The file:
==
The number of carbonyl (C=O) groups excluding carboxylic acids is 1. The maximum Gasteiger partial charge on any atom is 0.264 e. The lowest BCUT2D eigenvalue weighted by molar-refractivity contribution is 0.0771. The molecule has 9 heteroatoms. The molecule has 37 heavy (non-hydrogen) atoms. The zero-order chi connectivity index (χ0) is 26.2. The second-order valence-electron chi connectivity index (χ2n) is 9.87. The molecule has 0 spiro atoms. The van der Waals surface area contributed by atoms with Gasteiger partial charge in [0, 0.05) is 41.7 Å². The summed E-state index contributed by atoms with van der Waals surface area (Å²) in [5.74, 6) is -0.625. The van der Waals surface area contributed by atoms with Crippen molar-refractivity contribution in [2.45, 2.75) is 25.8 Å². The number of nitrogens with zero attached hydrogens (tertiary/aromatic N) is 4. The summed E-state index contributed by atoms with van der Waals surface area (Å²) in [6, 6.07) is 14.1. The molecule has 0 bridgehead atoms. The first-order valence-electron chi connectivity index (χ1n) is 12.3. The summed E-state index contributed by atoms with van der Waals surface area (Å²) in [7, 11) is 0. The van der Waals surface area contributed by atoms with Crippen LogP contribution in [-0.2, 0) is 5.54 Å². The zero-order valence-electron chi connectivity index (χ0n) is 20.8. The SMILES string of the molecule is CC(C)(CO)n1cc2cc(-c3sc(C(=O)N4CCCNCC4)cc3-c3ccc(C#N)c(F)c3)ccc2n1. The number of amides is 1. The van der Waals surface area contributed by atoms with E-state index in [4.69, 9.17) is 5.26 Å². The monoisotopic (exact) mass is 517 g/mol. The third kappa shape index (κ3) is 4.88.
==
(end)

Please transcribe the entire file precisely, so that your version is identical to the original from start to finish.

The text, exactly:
The number of carbonyl (C=O) groups excluding carboxylic acids is 1. The maximum Gasteiger partial charge on any atom is 0.264 e. The lowest BCUT2D eigenvalue weighted by molar-refractivity contribution is 0.0771. The molecule has 9 heteroatoms. The molecule has 37 heavy (non-hydrogen) atoms. The zero-order chi connectivity index (χ0) is 26.2. The second-order valence-electron chi connectivity index (χ2n) is 9.87. The molecule has 0 spiro atoms. The van der Waals surface area contributed by atoms with Gasteiger partial charge in [0, 0.05) is 41.7 Å². The summed E-state index contributed by atoms with van der Waals surface area (Å²) in [5.74, 6) is -0.625. The van der Waals surface area contributed by atoms with Crippen molar-refractivity contribution in [2.45, 2.75) is 25.8 Å². The number of nitrogens with zero attached hydrogens (tertiary/aromatic N) is 4. The summed E-state index contributed by atoms with van der Waals surface area (Å²) in [6, 6.07) is 14.1. The molecule has 0 bridgehead atoms. The first-order valence-electron chi connectivity index (χ1n) is 12.3. The summed E-state index contributed by atoms with van der Waals surface area (Å²) in [7, 11) is 0. The van der Waals surface area contributed by atoms with Crippen LogP contribution in [-0.2, 0) is 5.54 Å². The zero-order valence-electron chi connectivity index (χ0n) is 20.8. The SMILES string of the molecule is CC(C)(CO)n1cc2cc(-c3sc(C(=O)N4CCCNCC4)cc3-c3ccc(C#N)c(F)c3)ccc2n1. The number of amides is 1. The van der Waals surface area contributed by atoms with E-state index in [4.69, 9.17) is 5.26 Å². The monoisotopic (exact) mass is 517 g/mol. The third kappa shape index (κ3) is 4.88.